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Helping people discover great Taiwanese snacks is what we do best

Pineapple cake (Chinese: 鳳梨酥; pinyin: fènglísū;), contains butter, flour, egg, sugar, and pineapple jam.

With its crumbly, yet fragrant crust and its chewy, sweet fruit filling, Pineapples cakes come together as an excellent companion for hot teas.

Many varieties exists, such as Taro, Green Tea, Wintermelon, Guava, and other flavors, with Pineapple being a classic Taiwanese delight.

Milk Nougats

These flavourful milk nougats have a creamy, soft and chewy texture, with a bit of crunch, and are made with unsalted butter, milk powder, and almonds. There are many different flavors, including chocolate, green tea, coffee, caramel, taro, black sesame, and many others.

Soft Flour Cakes

Slighty chewy and sweet, soft flour cakes are similar in bite and texture to the American Rice Krispy. Often made from flour, milk, sugar, malt, vegetable oil, and various kinds of ingredients, such as raisins or seaweed. Comes in a varieties of flavors including: Sesame, Raisin, Seaweed, Almond, Egg, Brown Sugar, and more.

Taiwanese Ramen

A huge selection of Taiwanese noodles-- available dry or soupy. Your Taiwan boxes are guaranteed to contain at least 1 unique ramen package every month.

Fruit Jellies

Similar to jello, these slighty firm but bouncy pudding jellies come in many different varieties often made with fruit, such as lychee, mango, coconut, pineapple, wintermelon, grape, apple, or strawberry.

Taiwan Tea

Growns and harvested all around Taiwan, these loose-leaf teas are robust and full of flavor.
Please note you may receive a small packet of various loose-leaf teas, please use accordingly.
Pour hot water over these loose-leaf teas. Not to be confused as a snack to eat raw.
Your Taiwan boxes are guaranteed to contain tea.

Iron Eggs

Iron eggs or Tiedan (Chinese: 鐵蛋; pinyin: tiědàn) are a specialty egg-based dish from Taiwan. They are considered a delicacy and originated in the Tamsui District of New Taipei City.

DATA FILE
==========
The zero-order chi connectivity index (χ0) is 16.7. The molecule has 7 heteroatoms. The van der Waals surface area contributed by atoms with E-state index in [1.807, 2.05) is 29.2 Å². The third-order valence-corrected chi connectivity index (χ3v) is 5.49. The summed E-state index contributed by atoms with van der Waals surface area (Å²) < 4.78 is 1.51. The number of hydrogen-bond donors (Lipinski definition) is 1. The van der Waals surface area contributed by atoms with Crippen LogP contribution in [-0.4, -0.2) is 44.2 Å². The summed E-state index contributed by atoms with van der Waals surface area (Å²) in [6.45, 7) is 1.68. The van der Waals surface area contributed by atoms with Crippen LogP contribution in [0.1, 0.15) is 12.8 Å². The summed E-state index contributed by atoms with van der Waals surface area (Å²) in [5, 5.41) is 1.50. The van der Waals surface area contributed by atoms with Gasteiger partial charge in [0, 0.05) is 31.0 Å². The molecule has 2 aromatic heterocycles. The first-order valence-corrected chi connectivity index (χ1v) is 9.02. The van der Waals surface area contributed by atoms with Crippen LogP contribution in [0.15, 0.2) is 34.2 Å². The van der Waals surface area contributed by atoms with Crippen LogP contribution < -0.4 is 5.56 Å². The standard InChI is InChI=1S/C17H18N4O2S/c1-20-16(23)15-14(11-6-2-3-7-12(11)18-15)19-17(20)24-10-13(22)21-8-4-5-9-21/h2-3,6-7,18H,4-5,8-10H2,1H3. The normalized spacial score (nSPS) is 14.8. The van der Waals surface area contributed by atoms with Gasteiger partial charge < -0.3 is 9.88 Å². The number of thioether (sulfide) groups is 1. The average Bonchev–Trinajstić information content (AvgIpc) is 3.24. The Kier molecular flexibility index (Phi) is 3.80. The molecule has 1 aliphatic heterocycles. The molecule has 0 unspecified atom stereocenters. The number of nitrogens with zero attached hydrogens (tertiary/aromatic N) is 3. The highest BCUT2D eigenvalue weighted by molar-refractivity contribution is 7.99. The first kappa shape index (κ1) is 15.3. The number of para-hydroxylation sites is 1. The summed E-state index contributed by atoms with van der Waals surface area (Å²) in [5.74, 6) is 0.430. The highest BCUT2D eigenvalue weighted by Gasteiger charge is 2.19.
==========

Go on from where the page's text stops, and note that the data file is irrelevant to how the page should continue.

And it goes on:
The eggs were supposed to have been created by the restaurateur Huang Zhangnian (黃張哖) serving snacks to the dock hands in the sea-side town. On one rainy day with less business than usual, Huang Zhangnian had to continually recook red cooked eggs (滷蛋) to keep them warm after taking them out of the soy sauce broth. he recooking and drying process eventually resulted in eggs that were dark, flavourful, and chewy, which was extremely popular with the locals.
Huang eventually founded a new business based on her iron egg recipe, selling them under the brand Apotiedan (Chinese: 阿婆鐵蛋; literally: "Grandma's iron eggs").

They can only be created by the use of "chicken, pigeon or quail eggs."
They are unlike black eggs because they are unable to be made from duck eggs. The popularity of iron eggs has risen and they can be found in other countries besides Taiwan.

The dish consists of small eggs that have been repeatedly stewed in a mix of spices and air-dried. The resulting eggs are dark brown on the outside, chewy in texture, and very flavourful compared to standard boiled eggs. It has been said to taste "sweet, spicy and slightly salty with a concentrated egg flavour - a great snack with drinks." Comes in varieties of flavors including: garlic, chili, soy sauce, original.

Pea Crackers

Similar to chips and shaped in twists, Taiwanese pea crackers have a flavorful crunch. Available in many different flavors, including: Original, soy, sweet and sour, taro, seaweed, sweet and spicy, barbeque, and many other flavors.

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